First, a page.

[2] Two places were called Bechuanaland (the land of the Tswana). One was a protectorate separate from South Africa. The other was a region that included that country as well as parts of South Africa's Cape Province. Its boundaries were the Chobe River on the north; the Orange Free State, the Transvaal, and Southern Rhodesia in the east; a line approximating the 28th latitude in the south; and South West Africa in the west (SESA).
    
[3] Khama (Kgama III) (ca. 1837–1923) ruled the Ngwato in Bechuanaland from 1875 until his death. As chief ruler, Khama imposed reforms that were welcomed by Europeans but greeted ambivalently by the Ngwato, including the prohibition of alcohol and the abolition of certain traditional religious practices and such customs as bride-price and circumcision. He pursued a friendly relationship with the British in return for their protection against the territorial incursions of Afrikaners and the Ndebele. In 1893 he supported the British during Cecil Rhodes's campaign against the Ndebele. He strongly protested the British proposal to have Rhodes's British South Africa Company administer Bechuanaland, however, and traveled to London to lobby for his position in 1895. He was received by Queen Victoria and his arguments were heeded; as a result he maintained control of his territory in exchange for minor concessions (DAHB; SADNB).
    
[4] The omitted section includes discussion of Chief Khama, Christianity, and events in India.
    
[5] The Amalgamated Committee attempted to provide fund-raising for three Freetown reform movements: the NCBWA, the criminal code protest movement, and the Deputation Fund Committee. The Sierra Leone Weekly News claimed that the committee failed because all its funds went to the NCBWA (SLWN, 17 January and 6 March 1920).
    
[6] John Augustus Abayomi Cole (1848?–1943), pastor, lay healer, author, and political figure in the Freetown intellectual community, was born in Ijaye, a Yoruba town in southern Nigeria that was destroyed during a civil war in the 1860s. Cole studied under a local Church Missionary Society (CMS) missionary, Adolphus Mann, and then went to the CMS Grammar School in Freetown, apparently as a ward of Henry Robbin, a wealthy Saro merchant.
While a catechist for the United Brethren of Christ Mission (UBCM) in the Sierra Leone Protectorate's Sherbro district during the mid-1880s, Cole developed his views on cultural nationalism and the importance of uniting the colony's Creoles with the peoples of the protectorate. Under UBCM auspices he published two books, A Revelation of the Secret Orders of Western Africa Including an Explanation of Beliefs and Customs of African Heathenism (1886) and The Interior of Sierra Leone: What Can It Teach Us? (1887). In 1887 he toured the U.S. and spoke to church groups about Africa. The treatment of blacks in America shocked him; he thought black people were treated better in England.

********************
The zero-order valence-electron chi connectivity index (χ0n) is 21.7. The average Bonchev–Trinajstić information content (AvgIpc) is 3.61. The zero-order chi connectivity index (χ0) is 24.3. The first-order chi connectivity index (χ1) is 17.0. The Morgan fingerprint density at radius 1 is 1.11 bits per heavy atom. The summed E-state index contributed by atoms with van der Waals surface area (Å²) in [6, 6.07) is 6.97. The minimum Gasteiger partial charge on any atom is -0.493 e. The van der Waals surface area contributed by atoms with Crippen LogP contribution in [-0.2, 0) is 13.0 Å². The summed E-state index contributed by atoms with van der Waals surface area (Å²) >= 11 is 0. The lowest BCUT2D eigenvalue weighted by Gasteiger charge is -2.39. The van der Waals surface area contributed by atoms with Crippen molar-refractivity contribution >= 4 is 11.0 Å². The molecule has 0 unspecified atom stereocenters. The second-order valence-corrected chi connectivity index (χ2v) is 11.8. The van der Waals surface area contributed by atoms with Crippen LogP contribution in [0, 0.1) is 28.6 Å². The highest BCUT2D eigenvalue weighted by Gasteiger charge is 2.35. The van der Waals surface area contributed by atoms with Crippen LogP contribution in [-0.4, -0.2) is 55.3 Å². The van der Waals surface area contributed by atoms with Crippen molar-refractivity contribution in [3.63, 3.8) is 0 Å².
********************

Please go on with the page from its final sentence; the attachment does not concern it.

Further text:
Cole had diverse callings: He was an ordained minister in the American Wesleyan Methodist Church, which he later left to found the revivalist Gospel Banner Mission in Freetown. Also an herbal doctor, he opened a pharmacy selling European and African herbal medicines. He promoted agricultural development and oversaw several large farms in the Sierra Leone Protectorate. Over the years Cole grew increasingly anticolonial. He led a protest against the criminal code from 1918 to 1921. He also was a member of the Freetown branch of the NCBWA. Dissatisfied with life in the British colony, "where the people are not supposed to have developed sufficiently to enjoy in full the rights of freedom," he decided to emigrate to Liberia (SLWN, 7 July 1923).
There is no indication that Cole joined or was associated with the UNIA in Sierra Leone; however, in an address delivered in Freetown in 1923, he praised Garvey's leadership, although he deplored the violence of his rhetoric: "I am no admirer of Marcus Garvey because I could not approve of the method adopted by him as a leader to lead three hundred millions of Africans to freedom. Yet I respect him for his faith as a leader, his enthusiasm, and his hazy vision. . . . [B]ut for his extraordinary zeal, which made him to confuse race pride with race antagonism, which thereby created powerful enemies against his scheme, he would have succeeded in a wonderful degree" (SLWN, 7 July 1923) (letter to Missionary Herald [Boston], 8 February 1888; Rina L. Okonkwo, Heroes of West African Nationalism [Enugu, Nigeria: Delta Publishers, 1985], pp. 59–76; HDSL; EA).
J. Abayomi Cole